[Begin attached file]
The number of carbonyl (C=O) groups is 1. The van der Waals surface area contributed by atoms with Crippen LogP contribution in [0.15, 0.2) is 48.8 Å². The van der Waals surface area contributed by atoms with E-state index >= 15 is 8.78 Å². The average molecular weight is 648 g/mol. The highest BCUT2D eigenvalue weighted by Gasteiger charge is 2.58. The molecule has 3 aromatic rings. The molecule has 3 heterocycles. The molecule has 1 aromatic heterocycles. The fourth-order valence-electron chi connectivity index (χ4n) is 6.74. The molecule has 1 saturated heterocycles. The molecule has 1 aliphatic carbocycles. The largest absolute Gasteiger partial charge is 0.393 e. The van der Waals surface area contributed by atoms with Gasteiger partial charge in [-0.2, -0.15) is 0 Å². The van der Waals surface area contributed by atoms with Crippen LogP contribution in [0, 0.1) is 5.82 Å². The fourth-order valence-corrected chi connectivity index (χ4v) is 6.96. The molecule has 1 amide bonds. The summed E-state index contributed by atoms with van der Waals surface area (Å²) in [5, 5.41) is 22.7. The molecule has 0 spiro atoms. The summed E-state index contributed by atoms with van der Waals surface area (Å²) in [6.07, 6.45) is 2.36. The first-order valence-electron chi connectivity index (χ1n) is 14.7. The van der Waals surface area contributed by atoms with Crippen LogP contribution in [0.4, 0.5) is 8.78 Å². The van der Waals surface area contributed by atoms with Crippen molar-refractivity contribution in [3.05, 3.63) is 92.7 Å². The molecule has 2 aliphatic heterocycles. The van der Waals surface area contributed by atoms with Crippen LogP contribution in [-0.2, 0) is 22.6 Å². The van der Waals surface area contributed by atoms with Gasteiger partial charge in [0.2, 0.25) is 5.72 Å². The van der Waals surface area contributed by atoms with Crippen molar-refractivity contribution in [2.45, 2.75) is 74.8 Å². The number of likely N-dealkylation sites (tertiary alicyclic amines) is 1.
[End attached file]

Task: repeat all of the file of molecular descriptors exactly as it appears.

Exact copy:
The number of carbonyl (C=O) groups is 1. The van der Waals surface area contributed by atoms with Crippen LogP contribution in [0.15, 0.2) is 48.8 Å². The van der Waals surface area contributed by atoms with E-state index >= 15 is 8.78 Å². The average molecular weight is 648 g/mol. The highest BCUT2D eigenvalue weighted by Gasteiger charge is 2.58. The molecule has 3 aromatic rings. The molecule has 3 heterocycles. The molecule has 1 aromatic heterocycles. The fourth-order valence-electron chi connectivity index (χ4n) is 6.74. The molecule has 1 saturated heterocycles. The molecule has 1 aliphatic carbocycles. The largest absolute Gasteiger partial charge is 0.393 e. The van der Waals surface area contributed by atoms with Gasteiger partial charge in [-0.2, -0.15) is 0 Å². The van der Waals surface area contributed by atoms with Crippen LogP contribution in [0, 0.1) is 5.82 Å². The fourth-order valence-corrected chi connectivity index (χ4v) is 6.96. The molecule has 1 amide bonds. The summed E-state index contributed by atoms with van der Waals surface area (Å²) in [5, 5.41) is 22.7. The molecule has 0 spiro atoms. The summed E-state index contributed by atoms with van der Waals surface area (Å²) in [6.07, 6.45) is 2.36. The first-order valence-electron chi connectivity index (χ1n) is 14.7. The van der Waals surface area contributed by atoms with Crippen LogP contribution in [0.4, 0.5) is 8.78 Å². The van der Waals surface area contributed by atoms with Crippen molar-refractivity contribution in [3.05, 3.63) is 92.7 Å². The molecule has 2 aliphatic heterocycles. The van der Waals surface area contributed by atoms with Crippen LogP contribution in [-0.2, 0) is 22.6 Å². The van der Waals surface area contributed by atoms with Gasteiger partial charge in [0.2, 0.25) is 5.72 Å². The van der Waals surface area contributed by atoms with Crippen molar-refractivity contribution in [2.45, 2.75) is 74.8 Å². The number of likely N-dealkylation sites (tertiary alicyclic amines) is 1.